The establishment and management of the national park for many years contributed to the separation of the landscape and its traditional inhabitants through access restrictions. The increasing recognition of rights and an emerging conceptual reorientation in terms of the involvement of indigenous peoples and local communities bears the potential to re-strengthen the relationship with the land. Given that large landscapes with a high degree of naturalness are vanishing across the planet, the importance of Wood Buffalo National Park as an iconic place and destination is ever more important.
Water provision (importance for water quantity and quality)
At the confluence of two large river systems and watersheds, the Peace-Athabasca Delta is an important symbol of the importance of water quality in light of upstream industrial development and resource exploitation.
Factors negatively affecting provision of this benefit
Pollution
Impact level - High
Trend - Continuing
Industrial development along both the Peace and Athabasca River; contamination sources include agriculture, pulp and paper production and resource extraction, in particular the Alberta oil sands. See Oil Sands Monitoring Program Technical Report Series, e.g. Kirk et al., (2018); Glozier, et al. (2018).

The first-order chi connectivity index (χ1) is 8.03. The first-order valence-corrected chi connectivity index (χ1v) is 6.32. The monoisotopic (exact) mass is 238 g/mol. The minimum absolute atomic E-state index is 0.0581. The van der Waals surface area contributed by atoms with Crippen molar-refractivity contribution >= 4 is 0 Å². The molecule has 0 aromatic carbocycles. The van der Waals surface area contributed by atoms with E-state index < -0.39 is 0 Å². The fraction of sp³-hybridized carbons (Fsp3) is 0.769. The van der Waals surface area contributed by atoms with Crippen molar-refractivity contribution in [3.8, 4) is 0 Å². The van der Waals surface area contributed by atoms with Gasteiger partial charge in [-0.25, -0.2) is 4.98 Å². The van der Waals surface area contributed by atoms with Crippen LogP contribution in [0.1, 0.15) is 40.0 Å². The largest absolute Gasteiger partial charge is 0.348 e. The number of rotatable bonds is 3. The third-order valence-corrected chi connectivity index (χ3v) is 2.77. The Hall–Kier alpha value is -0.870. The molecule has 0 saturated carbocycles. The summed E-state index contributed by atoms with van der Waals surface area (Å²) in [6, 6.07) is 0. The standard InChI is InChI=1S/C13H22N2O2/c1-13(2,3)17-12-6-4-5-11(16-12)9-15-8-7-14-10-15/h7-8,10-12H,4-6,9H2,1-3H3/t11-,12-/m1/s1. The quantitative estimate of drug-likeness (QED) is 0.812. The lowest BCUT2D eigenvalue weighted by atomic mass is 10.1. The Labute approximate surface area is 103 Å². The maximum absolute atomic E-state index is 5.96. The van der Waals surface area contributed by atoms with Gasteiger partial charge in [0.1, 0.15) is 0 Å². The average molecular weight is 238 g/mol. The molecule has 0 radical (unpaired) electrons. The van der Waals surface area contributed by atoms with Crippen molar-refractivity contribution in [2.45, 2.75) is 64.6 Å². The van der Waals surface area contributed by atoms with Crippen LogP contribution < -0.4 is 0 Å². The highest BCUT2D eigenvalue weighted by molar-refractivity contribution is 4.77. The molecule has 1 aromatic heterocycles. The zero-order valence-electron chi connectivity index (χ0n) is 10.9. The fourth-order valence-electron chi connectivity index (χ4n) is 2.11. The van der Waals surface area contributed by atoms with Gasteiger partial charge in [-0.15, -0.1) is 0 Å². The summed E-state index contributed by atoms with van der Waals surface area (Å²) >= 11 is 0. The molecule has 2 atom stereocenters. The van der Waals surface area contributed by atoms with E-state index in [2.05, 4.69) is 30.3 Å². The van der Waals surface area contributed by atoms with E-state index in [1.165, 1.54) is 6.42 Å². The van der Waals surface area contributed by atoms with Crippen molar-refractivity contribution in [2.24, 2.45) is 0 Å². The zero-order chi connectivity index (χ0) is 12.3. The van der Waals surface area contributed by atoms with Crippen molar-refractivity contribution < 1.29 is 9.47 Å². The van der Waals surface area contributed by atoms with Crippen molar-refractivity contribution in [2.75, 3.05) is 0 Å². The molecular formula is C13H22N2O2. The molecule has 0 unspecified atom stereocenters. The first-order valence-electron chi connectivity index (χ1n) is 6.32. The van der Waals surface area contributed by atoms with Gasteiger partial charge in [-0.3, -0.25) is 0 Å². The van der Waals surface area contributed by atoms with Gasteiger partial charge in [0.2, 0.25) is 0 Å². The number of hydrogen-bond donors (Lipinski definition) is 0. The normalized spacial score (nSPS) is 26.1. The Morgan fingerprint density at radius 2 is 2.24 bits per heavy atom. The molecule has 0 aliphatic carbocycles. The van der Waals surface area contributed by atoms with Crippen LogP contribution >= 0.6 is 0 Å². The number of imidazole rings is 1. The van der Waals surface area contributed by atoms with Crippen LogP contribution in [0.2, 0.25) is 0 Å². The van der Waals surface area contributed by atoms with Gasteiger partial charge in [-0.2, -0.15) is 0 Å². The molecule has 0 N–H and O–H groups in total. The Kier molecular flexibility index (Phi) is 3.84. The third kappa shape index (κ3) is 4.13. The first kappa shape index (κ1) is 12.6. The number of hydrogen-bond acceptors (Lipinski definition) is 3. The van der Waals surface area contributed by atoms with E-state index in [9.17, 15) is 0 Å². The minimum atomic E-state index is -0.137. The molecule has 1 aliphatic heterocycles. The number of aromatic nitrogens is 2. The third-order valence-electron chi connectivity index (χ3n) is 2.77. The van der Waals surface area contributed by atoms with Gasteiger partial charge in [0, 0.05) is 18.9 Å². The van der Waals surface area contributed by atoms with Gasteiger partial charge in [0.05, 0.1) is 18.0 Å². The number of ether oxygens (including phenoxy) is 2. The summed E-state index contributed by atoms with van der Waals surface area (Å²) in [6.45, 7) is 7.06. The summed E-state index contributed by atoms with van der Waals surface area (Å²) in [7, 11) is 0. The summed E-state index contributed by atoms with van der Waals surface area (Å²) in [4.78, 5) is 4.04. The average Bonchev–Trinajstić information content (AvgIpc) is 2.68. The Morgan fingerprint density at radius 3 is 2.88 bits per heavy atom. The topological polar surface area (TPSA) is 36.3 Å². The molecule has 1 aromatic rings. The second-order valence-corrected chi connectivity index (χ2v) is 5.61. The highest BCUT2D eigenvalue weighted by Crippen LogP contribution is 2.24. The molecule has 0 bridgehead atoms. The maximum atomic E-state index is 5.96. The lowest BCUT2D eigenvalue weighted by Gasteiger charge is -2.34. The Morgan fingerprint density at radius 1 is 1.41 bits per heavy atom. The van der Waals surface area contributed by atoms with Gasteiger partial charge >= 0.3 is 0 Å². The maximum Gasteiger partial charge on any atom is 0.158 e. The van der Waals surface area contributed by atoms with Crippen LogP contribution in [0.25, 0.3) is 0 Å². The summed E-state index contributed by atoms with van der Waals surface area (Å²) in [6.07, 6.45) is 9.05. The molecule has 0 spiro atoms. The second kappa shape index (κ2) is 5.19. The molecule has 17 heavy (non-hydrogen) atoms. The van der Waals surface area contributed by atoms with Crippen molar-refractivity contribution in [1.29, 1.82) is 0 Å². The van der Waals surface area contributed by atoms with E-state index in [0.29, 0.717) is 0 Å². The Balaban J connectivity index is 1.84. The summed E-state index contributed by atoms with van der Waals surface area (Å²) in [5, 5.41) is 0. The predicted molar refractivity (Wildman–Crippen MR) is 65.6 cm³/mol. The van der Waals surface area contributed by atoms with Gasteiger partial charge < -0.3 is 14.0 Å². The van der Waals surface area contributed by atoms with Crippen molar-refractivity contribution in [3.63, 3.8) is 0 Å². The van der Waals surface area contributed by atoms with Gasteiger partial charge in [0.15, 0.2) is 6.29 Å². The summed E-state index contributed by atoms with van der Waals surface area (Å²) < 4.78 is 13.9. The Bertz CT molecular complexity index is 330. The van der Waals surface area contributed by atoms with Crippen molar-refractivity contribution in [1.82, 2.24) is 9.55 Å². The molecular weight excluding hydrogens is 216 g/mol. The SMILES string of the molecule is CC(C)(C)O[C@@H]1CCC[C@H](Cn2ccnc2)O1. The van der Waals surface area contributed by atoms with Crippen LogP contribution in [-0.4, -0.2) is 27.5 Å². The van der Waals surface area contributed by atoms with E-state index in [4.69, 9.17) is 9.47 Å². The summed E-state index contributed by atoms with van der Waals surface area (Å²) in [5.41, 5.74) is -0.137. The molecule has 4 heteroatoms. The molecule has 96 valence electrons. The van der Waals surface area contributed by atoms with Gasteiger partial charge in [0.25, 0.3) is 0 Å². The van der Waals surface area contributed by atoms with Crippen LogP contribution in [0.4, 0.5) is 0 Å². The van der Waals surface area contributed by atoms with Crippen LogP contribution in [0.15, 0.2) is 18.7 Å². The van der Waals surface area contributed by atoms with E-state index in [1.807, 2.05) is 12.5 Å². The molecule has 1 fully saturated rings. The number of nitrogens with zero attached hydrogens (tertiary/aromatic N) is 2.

At the global level, the World Heritage site stores significant amounts of carbon due to its sheer scale. The high degree of naturalness makes the property an extraordinary reference area for a broad range of terrestrial and aquatic boreal ecosystems.
First Nations and Métis are major beneficiaries.  Traditionally they relied on the benefits of what is today the national park for literally all aspects of their livelihoods and cultural and spiritual life.
Organization Brief description of Active Projects Website
1 Parks Canada – Wood Buffalo National Park Wood Bison Population Monitoring Objective: to provide an estimate of the number of wood bison in the park. How: every 5 years an aerial survey is conducted in late winter.
2 Parks Canada – Wood Buffalo National Park Peace-Athabasca Delta Vegetation Monitoring Objective: to monitor the change in vegetation species composition in the delta. How: every 5 years vegetation transects and macro-plots are monitored.